Elegance With an Elf Inside
John Williams, International Herald Tribune, January 26, 1993
Audrey Hepburn was a wonderful woman. Like most young men in the '50s and early '60s, I was enchanted by her elfin mischief in "Roman Holiday," "Breakfast at Tiffany's" and other films. Unlike most of her admirers, I got to spend time with Audrey Hepburn - almost three decades later.
In March 1988, she undertook her first major mission for Unicef, to Ethiopia, then exhausted by civil war and drought. I was one of several Unicef staff members who accompanied her and her devoted protector Robert Wolders. We flew across the country in comfortless, clattering transport aircraft. Audrey usually sat next to the pilot, gazing down at dried river networks, naked mountains shimmering under burning blue skies, and occasional patches of green, teeming with people. She was awed.
By the second day Audrey knew the name and background of each of the 20 people accompanying her - European pilots, Ethiopian minders, American journalists, and Unicef officials. The elf was always in her. Her gentle sense of irony and her gift for mimicry kept everyone at ease. Once, in a hotel lobby, she inadvertently sat on my sun hat. She stood, jammed the crushed results onto her head, and pretended to be me, producing hilarity among all. Then she carefully pushed out the crumples and, with a grin, a little bow, and a kiss, returned the hat to my head.
With children she was magnetic. As we approached our first village and I saw her wiping her face and hands on a paper towelette, the kind airlines give you, I thought that this frail-looking, elegant lady was too far from her own environment. A minute later she had gathered a flock of dusty, scabby children to her, hugging and holding hands. In Mehal Meda, she cradled screaming infants in the immunization tent and chatted, despite the lack of a common language, to young women suckling babies. Her compassion and tenderness came from deep inside.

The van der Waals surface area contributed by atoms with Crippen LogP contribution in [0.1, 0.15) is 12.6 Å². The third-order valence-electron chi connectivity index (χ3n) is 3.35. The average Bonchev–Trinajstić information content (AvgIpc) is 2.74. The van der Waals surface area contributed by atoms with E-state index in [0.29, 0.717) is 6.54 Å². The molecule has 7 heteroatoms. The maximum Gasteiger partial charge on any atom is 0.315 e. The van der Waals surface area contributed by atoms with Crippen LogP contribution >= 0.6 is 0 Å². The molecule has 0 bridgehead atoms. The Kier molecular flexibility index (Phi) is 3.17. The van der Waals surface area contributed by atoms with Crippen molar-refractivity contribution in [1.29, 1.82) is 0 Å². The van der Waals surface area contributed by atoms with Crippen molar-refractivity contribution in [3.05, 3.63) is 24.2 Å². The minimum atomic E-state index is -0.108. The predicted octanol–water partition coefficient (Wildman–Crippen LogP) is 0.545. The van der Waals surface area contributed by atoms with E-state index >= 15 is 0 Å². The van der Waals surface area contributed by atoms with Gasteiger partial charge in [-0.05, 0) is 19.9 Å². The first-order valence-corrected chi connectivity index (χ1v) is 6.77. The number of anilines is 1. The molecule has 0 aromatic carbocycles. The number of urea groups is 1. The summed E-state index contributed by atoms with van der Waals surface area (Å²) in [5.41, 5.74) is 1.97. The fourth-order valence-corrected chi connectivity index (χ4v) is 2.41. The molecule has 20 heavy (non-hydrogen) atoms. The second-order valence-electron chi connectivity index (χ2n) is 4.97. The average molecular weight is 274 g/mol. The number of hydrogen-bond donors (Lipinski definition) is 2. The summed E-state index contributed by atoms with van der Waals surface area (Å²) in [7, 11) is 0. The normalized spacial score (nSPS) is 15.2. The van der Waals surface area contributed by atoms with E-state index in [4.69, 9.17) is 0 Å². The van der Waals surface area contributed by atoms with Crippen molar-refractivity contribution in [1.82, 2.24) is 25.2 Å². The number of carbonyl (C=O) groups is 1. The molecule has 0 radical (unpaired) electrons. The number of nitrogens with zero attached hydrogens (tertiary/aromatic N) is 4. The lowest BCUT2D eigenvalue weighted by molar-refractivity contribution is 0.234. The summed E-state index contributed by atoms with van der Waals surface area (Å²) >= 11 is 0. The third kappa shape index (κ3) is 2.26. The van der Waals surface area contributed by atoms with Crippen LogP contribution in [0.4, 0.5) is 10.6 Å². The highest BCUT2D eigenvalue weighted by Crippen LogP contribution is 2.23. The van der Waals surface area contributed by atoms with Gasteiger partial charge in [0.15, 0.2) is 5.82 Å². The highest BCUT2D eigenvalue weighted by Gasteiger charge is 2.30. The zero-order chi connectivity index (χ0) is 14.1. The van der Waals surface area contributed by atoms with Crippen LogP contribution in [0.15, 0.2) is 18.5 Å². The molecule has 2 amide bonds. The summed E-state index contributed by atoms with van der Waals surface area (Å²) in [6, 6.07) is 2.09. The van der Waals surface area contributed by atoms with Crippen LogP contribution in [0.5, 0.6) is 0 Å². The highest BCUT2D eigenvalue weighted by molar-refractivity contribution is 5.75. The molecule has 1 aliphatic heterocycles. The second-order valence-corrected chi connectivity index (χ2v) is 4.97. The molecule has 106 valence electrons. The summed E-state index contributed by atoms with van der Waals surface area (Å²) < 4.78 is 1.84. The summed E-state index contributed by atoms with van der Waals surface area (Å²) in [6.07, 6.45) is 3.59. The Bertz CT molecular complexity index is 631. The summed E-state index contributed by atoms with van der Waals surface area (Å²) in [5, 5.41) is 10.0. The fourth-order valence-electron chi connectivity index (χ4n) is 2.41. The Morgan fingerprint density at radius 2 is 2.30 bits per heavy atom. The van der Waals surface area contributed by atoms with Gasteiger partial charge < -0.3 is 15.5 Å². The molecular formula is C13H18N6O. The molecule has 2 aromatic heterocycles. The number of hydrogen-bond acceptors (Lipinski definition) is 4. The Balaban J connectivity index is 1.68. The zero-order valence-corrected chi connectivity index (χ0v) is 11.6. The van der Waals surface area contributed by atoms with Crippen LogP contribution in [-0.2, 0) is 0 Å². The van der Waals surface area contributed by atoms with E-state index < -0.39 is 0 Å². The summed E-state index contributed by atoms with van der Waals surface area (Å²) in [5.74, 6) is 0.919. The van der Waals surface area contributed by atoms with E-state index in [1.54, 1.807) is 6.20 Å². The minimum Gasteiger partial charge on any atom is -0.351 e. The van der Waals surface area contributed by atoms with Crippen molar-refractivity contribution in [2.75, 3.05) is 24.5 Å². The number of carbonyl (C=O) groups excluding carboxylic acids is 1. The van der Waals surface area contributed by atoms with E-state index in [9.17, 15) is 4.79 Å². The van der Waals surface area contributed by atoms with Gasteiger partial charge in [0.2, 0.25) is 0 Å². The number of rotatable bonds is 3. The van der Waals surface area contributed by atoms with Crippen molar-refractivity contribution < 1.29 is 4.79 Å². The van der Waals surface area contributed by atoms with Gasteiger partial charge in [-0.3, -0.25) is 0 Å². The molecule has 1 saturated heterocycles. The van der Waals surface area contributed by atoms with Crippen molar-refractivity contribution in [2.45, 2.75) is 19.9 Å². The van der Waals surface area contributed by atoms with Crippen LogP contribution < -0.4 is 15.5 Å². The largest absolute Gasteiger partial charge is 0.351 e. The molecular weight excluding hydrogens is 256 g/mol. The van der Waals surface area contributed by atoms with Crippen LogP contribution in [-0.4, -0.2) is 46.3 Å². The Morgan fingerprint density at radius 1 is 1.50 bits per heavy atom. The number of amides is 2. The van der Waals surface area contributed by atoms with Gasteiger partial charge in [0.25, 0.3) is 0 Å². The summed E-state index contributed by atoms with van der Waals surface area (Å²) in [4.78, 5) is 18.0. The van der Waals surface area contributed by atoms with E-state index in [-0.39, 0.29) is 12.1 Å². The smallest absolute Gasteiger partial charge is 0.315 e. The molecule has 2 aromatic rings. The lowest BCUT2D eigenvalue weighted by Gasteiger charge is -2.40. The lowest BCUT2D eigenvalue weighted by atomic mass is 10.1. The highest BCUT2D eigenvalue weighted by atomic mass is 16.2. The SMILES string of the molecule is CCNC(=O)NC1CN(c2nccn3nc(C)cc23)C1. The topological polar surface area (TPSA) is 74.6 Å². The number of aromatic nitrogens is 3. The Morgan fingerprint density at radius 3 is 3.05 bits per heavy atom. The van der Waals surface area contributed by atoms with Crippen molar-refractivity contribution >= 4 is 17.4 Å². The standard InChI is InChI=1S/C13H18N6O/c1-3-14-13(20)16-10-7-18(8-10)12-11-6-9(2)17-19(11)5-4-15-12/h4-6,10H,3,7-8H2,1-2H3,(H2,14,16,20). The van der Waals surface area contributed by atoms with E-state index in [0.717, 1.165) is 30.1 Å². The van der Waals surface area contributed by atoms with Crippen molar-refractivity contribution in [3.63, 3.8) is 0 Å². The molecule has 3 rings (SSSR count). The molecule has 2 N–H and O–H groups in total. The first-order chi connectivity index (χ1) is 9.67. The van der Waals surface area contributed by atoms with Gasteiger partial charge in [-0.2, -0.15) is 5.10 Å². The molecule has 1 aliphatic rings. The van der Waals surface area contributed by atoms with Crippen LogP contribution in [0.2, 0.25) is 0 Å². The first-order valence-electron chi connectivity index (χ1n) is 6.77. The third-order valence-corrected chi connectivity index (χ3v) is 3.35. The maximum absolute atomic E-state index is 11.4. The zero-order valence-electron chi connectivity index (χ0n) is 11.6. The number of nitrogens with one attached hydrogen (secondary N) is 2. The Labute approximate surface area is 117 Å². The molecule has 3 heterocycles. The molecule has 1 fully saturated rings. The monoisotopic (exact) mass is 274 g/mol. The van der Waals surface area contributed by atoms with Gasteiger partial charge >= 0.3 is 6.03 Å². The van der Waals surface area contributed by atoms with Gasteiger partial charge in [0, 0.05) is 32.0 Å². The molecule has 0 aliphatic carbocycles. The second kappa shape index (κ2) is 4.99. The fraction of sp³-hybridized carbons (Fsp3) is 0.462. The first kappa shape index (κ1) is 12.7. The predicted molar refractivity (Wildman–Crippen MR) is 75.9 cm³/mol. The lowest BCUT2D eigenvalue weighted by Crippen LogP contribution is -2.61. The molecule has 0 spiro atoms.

She never complained - not in beautiful Italianate Asmara, then under siege, where the hotel had no water, nor of the grueling schedule, the unpaved tracks and the late aircraft. Her concerns were always for others, like the orphans in Mekele lining up for a lunch of grain, or for the hundreds of girls and women in rags, slopping buckets of swamp water to build an earthen dam.
She was critical only of herself. Back in Addis Ababa, preparing for a news conference, she was determined to master every nuance of the labyrinthine politics of war and drought. We spent hours over questions and answers. In the news conference she was magnificent, combining passion and logic in an alliance of eloquence for children. Only she thought she could have done better.
For me, her most endearing quality was her lack of pomp. More than once, in New York and elsewhere, I saw her step - somehow, always politely - around a line of dignitaries gathered to greet her. With open arms and a big smile, she would greet a friend, old or new, high or low or not at all on the protocol ranking. It didn't matter a whit to her.
In New York, on the day she died in Switzerland, we talked about her with our 22-year-old son, for whom the '50s is a biblical period. "She wasn't just a great star of your time," he said, "but of my time, too. She doesn't really have a time." Audrey would have seen that off with light self-mockery.
The writer is secretary of the Unicef Executive Board. He contributed this comment to the International Herald Tribune.